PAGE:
“We’re based on the Vaudeville platform variety show,” Ruby said. “Vaudeville burlesque in itself was very comedic and satiric and it was never really a serious type of burlesque like ‘Oooh, get you some of this!’ It was more along the line of, ‘What do you think you see? What do you want to see, ‘cause you’re not seeing it, but I’m going to almost get there. I’m going to almost take you there, and then I’m leaving the stage.’ So it is very suspenseful as far as how far are we going to take it this time. And I think we really exemplify that with the burlesque edge of things, because we kind of push it a little bit if we get the chance.”
The Troupe has what they call varying degrees of “body-ness” and their shows are catered in this regard to their non-profit’s wishes.
“Our rating ranges from G, family friendly, up to R,” Ruby said.
“Do we have a G rating?” Lottie joked. “I guess the street show.”
Life off stage
It’s not all glitz and glam to be a burlesque performer – it takes a lot of time and energy to put on a great production.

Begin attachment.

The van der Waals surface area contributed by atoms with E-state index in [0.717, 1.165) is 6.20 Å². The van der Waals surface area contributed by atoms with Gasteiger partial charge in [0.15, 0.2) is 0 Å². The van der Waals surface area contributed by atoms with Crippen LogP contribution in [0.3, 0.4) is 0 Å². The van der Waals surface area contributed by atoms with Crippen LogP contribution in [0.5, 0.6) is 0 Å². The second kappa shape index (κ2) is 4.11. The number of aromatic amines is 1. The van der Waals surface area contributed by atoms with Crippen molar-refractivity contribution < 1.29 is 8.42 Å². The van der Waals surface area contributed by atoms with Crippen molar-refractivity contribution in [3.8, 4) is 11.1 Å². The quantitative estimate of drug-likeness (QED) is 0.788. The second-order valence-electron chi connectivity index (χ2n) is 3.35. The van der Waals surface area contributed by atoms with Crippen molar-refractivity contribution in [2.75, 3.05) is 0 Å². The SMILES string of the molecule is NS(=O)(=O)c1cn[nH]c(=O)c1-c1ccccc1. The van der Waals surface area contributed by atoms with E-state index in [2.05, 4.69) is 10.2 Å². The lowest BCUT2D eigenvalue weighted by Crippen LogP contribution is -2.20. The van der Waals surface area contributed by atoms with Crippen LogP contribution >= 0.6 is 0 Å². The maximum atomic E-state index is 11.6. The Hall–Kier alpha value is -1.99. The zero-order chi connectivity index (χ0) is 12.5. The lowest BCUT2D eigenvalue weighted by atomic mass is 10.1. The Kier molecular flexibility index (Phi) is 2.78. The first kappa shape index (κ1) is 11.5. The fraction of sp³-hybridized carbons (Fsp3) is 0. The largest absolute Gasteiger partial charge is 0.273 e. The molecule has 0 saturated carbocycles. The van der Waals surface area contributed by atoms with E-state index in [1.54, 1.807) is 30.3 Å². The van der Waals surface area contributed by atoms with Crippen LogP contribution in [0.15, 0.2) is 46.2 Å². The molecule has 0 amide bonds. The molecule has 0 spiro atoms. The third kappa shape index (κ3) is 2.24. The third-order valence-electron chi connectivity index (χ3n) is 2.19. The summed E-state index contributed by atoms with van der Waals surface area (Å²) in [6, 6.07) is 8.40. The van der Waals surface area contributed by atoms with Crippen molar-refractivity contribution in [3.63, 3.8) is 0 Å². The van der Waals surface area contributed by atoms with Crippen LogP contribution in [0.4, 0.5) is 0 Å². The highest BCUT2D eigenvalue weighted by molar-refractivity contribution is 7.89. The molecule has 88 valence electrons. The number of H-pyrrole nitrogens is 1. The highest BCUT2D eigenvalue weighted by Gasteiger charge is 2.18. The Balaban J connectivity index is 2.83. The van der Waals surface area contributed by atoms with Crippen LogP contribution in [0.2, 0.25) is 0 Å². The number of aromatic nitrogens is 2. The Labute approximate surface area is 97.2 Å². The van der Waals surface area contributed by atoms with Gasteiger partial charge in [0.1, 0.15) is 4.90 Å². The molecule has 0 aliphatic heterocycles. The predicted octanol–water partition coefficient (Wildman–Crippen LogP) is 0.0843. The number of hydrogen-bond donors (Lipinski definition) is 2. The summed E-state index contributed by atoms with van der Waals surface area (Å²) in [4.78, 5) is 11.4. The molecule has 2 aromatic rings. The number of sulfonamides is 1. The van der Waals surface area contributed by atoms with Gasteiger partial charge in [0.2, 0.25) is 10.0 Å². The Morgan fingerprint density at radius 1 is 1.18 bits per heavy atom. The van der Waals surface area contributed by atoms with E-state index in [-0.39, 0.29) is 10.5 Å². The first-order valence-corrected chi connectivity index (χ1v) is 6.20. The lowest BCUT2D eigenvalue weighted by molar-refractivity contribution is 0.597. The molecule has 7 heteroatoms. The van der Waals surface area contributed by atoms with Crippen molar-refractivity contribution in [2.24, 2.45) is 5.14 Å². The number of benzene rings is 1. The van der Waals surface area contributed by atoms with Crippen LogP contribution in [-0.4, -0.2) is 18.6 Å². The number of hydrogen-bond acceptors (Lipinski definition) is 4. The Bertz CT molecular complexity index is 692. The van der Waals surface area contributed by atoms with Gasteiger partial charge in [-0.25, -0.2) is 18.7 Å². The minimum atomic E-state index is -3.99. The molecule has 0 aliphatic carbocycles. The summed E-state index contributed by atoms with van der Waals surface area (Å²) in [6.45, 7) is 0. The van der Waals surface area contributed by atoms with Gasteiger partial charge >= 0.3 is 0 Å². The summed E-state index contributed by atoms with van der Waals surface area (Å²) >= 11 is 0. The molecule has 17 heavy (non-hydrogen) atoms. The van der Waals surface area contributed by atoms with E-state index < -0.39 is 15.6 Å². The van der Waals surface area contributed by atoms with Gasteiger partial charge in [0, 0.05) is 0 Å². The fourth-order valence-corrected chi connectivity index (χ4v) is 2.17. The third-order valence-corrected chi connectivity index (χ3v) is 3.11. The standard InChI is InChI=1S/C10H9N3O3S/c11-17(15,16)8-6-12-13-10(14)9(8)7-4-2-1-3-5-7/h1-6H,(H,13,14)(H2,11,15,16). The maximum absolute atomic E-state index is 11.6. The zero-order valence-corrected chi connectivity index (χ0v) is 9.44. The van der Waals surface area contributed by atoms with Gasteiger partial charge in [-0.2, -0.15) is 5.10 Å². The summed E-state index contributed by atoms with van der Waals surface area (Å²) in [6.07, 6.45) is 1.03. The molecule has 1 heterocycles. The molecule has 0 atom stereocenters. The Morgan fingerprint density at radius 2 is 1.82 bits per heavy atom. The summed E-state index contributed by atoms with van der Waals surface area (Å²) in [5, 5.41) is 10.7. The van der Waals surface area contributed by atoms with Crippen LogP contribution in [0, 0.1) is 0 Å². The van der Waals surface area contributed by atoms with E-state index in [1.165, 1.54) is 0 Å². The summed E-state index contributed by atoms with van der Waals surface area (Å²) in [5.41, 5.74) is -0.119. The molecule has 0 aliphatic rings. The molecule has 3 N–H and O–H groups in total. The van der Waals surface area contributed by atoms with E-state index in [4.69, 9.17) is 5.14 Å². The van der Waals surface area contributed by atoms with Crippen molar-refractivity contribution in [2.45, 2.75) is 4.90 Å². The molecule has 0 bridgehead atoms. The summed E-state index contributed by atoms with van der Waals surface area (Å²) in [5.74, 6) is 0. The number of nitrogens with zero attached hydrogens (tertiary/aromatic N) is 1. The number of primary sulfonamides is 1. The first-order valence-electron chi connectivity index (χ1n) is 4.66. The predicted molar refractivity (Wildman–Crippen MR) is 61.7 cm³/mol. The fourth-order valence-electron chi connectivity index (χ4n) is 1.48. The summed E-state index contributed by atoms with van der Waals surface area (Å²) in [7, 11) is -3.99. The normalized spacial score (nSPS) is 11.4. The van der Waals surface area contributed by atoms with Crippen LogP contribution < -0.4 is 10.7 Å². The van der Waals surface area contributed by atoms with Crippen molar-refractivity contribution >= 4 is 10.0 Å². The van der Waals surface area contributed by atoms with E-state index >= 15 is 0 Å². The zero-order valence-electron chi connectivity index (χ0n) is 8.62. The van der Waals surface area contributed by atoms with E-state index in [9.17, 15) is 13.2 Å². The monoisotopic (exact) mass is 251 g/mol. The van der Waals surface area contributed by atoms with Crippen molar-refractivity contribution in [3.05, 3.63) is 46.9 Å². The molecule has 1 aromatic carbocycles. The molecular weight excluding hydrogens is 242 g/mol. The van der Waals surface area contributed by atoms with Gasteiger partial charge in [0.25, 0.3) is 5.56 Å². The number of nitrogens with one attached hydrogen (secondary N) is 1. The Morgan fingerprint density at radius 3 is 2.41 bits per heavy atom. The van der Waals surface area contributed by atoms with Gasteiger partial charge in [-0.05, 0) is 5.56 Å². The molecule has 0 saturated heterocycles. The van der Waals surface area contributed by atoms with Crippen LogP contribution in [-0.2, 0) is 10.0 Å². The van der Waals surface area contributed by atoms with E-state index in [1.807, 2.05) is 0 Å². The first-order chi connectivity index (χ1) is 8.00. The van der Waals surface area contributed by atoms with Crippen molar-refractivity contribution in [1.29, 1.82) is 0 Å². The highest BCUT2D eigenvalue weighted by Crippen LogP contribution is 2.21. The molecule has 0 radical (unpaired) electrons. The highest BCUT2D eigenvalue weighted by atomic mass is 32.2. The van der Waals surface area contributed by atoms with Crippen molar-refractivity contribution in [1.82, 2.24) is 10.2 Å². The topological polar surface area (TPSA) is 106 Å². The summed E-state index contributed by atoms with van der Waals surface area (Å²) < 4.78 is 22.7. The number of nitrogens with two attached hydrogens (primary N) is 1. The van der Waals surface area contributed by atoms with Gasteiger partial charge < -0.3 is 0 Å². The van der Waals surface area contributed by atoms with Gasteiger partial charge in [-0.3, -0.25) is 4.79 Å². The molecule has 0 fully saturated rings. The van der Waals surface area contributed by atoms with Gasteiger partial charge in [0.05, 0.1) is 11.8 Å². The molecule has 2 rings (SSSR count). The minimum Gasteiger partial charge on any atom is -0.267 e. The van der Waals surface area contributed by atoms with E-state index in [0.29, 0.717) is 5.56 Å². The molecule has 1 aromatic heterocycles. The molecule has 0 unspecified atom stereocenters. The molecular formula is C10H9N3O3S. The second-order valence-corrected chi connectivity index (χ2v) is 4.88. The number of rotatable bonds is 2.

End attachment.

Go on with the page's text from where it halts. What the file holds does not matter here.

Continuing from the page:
“Just in the years we’ve been together, all of us have grown in many ways,” Ruby said. “Every show that we do, [people] come up to us and say, ‘I love what you’re doing, how can I get involved?’”
And the Troupe loves enthusiasm and knowing they’ve instilled confidence in somebody – but when many folks see what it takes, the commitment is a tough act.
Scheduling is one of the main barriers; the Troupe joked that they rarely enjoy a weekend off due to rehearsal every Sunday from 1 to 5 p.m. or having a show.
“It’s a heck of dedication that has to be made,” Ruby said.
People might have a fanciful idea about what money could be made at performances, but the Troupe said this is a passion they do for the love of it, not the income.
“One of the things is, we don’t get paid personally,” Ela said. “We pay for all of our own costumes, makeup – sometimes we do have people who will volunteer their time to help with those items, but it comes out of pocket.”